smart, don't you? You came across someone who was smarter this time.        
Now cast your mind back, Holmes. Can you think of no other way you          
could have got this thing?"                                                 
  "I can't think. My mind is gone. For heaven's sake help me!"              
  "Yes, I will help you. I'll help you to understand just where you         
are and how you got there. I'd like you to know before you die."            
  "Give me something to ease my pain."                                      
  "Painful, is it? Yes, the coolies used to do some squealing               
towards the end. Takes you as cramp, I fancy."                              
  "Yes, yes; it is cramp."                                                  
  "Well, you can hear what I say, anyhow. Listen now! Can you remember      
any unusual incident in your life just about the time your symptoms         
  "No, no; nothing."                                                        
  "Think again."                                                            
  "I'm too ill to think."                                                   
  "Well, then, I'll help you. Did anything come by post?"                   
  "By post?"                                                                
  "A box by chance?"                                                        
  "I'm fainting- I'm gone!"                                                 
  "Listen, Holmes!" There was a sound as if he was shaking the dying        
man, and it was all that I could do to hold myself quiet in my              
hiding-place. "You must hear me. You shall hear me. Do you remember         
a box- an ivory box? It came on Wednesday. You opened it- do you            
  "Yes, yes, I opened it. There was a sharp spring inside it. Some          
  "It was no joke, as you will find to your cost. You fool, you             
would have it and you have got it. Who asked you to cross my path?          
If you had left me alone I would not have hurt you."                        
  "I remember," Holmes gasped. "The spring! It drew blood. This box-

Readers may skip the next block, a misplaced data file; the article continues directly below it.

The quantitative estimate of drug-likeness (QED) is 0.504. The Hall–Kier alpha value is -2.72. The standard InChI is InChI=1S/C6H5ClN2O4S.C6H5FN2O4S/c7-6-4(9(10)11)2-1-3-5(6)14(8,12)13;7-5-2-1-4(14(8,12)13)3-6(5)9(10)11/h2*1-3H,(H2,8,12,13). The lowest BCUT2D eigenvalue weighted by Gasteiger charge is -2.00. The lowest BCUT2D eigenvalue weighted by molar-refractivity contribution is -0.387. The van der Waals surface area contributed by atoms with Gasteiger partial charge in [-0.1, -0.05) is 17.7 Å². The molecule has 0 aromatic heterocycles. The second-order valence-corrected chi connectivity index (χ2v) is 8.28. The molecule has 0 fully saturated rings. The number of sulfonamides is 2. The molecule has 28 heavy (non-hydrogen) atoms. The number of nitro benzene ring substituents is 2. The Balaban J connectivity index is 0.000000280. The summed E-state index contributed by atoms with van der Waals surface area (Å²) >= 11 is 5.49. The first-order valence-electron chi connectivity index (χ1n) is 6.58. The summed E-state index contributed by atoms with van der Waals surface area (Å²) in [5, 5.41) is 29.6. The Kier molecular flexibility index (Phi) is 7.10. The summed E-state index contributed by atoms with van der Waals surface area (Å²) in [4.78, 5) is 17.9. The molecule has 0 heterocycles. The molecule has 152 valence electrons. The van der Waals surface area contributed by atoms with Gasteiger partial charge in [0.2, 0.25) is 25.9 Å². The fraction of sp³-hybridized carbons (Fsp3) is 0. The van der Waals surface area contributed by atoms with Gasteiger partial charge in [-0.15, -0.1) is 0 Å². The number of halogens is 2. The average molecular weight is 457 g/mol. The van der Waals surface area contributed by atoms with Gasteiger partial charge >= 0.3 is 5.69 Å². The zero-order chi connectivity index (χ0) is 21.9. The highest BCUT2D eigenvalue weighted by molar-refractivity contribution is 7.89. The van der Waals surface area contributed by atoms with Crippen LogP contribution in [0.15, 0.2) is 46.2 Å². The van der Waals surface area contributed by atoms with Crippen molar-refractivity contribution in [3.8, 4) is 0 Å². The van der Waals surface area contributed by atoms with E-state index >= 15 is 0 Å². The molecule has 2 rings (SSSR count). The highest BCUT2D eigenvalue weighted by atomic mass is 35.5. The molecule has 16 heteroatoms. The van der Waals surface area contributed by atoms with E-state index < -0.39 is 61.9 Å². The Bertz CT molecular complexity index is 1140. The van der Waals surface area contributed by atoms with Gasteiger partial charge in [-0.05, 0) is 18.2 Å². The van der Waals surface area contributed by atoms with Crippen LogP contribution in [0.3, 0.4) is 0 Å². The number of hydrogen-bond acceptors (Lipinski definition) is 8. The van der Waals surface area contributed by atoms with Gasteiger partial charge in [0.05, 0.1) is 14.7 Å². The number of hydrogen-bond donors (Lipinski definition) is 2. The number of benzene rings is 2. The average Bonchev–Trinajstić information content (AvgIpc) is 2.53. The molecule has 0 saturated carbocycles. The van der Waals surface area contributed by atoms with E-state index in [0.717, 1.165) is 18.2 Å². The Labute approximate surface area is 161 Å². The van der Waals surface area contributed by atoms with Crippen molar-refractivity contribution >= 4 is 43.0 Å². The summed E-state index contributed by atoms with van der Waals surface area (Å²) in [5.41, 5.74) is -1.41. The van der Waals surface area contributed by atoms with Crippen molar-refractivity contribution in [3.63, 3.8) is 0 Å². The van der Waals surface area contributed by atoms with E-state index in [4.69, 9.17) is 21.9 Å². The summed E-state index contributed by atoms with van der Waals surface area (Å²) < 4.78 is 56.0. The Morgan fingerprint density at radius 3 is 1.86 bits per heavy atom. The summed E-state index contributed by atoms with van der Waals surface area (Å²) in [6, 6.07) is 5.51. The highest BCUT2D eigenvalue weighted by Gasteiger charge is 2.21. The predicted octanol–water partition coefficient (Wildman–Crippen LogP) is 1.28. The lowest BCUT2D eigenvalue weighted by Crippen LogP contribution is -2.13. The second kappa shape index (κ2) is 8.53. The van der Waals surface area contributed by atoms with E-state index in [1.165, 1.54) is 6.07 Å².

this on the table."                                                         
  "The very one, by George! And it may as well leave the room in my         
pocket. There goes your last shred of evidence. But you have the truth      
now, Holmes, and you can die with the knowledge that I killed you. You      
knew too much of the fate of Victor Savage, so I have sent you to           
share it. You are very near your end, Holmes. I will sit here and I         
will watch you die."                                                        
  Holmes's voice had sunk to an almost inaudible whisper.                   
  "What is that?" said Smith. "Turn up the gas? Ah, the shadows             
begin to fall, do they? Yes, I will turn it up, that I may see you the      
better." He crossed the room and the light suddenly brightened. "Is         
there any other little service that I can do you, my friend?"               
  "A match and a cigarette."                                                
  I nearly called out in my joy and my amazement. He was speaking in        
his natural voice- a little weak, perhaps, but the very voice I             
knew. There was a long pause, and I felt that Culverton Smith was           
standing in silent amazement looking down at his companion.                 
  "What's the meaning of this?" I heard him say at last in a dry,           
rasping tone.                                                               
  "The best way of successfully acting a part is to be it," said            
Holmes. "I give you my word that for three days I have tasted               
neither food nor drink until you were good enough to pour me out            
that glass of water. But it is the tobacco which I find most                
irksome. Ah, here are some cigarettes." I heard the striking of a           
match. That is very much better. Halloa! halloa! Do I hear the step of      
a friend?"                                                                  
  There were footfalls outside, the door opened, and Inspector              
Morton appeared.                                                            
  "All is in order and this is your man," said Holmes.                      
  The officer gave the usual cautions.                                      
  "I arrest you on the charge of the murder of one Victor Savage,"          
he concluded.                                                               
  "And you might add of the attempted murder of one Sherlock